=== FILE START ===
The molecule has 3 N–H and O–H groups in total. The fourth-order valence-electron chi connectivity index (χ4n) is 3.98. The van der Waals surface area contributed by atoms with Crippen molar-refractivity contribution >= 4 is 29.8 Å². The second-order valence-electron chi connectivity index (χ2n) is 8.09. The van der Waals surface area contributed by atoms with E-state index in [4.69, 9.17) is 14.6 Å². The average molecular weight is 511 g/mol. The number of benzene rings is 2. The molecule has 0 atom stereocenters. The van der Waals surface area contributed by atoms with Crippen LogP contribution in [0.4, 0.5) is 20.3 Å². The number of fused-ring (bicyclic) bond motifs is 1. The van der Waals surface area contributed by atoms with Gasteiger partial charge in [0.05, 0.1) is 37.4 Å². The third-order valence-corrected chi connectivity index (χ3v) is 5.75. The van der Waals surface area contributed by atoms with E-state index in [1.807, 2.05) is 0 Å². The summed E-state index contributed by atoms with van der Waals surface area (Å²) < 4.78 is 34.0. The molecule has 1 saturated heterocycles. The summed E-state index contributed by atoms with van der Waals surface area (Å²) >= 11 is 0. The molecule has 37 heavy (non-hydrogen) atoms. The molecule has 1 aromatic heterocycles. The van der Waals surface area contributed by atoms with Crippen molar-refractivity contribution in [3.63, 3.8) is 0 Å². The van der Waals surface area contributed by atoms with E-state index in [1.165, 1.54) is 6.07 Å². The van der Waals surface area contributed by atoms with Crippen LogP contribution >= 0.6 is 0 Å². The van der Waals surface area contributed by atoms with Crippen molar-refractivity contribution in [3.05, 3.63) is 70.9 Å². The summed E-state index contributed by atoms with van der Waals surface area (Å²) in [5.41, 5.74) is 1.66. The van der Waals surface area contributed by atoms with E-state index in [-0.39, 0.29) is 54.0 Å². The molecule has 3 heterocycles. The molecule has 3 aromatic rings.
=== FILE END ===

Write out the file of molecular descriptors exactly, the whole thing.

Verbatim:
The molecule has 3 N–H and O–H groups in total. The fourth-order valence-electron chi connectivity index (χ4n) is 3.98. The van der Waals surface area contributed by atoms with Crippen molar-refractivity contribution >= 4 is 29.8 Å². The second-order valence-electron chi connectivity index (χ2n) is 8.09. The van der Waals surface area contributed by atoms with E-state index in [4.69, 9.17) is 14.6 Å². The average molecular weight is 511 g/mol. The number of benzene rings is 2. The molecule has 0 atom stereocenters. The van der Waals surface area contributed by atoms with Crippen LogP contribution in [0.4, 0.5) is 20.3 Å². The number of fused-ring (bicyclic) bond motifs is 1. The van der Waals surface area contributed by atoms with Gasteiger partial charge in [0.05, 0.1) is 37.4 Å². The third-order valence-corrected chi connectivity index (χ3v) is 5.75. The van der Waals surface area contributed by atoms with E-state index in [1.807, 2.05) is 0 Å². The summed E-state index contributed by atoms with van der Waals surface area (Å²) < 4.78 is 34.0. The molecule has 1 saturated heterocycles. The summed E-state index contributed by atoms with van der Waals surface area (Å²) >= 11 is 0. The molecule has 37 heavy (non-hydrogen) atoms. The molecule has 1 aromatic heterocycles. The van der Waals surface area contributed by atoms with Crippen molar-refractivity contribution in [3.63, 3.8) is 0 Å². The van der Waals surface area contributed by atoms with E-state index in [1.165, 1.54) is 6.07 Å². The van der Waals surface area contributed by atoms with Crippen LogP contribution >= 0.6 is 0 Å². The van der Waals surface area contributed by atoms with Crippen molar-refractivity contribution in [3.05, 3.63) is 70.9 Å². The summed E-state index contributed by atoms with van der Waals surface area (Å²) in [5.41, 5.74) is 1.66. The van der Waals surface area contributed by atoms with E-state index in [-0.39, 0.29) is 54.0 Å². The molecule has 3 heterocycles. The molecule has 3 aromatic rings.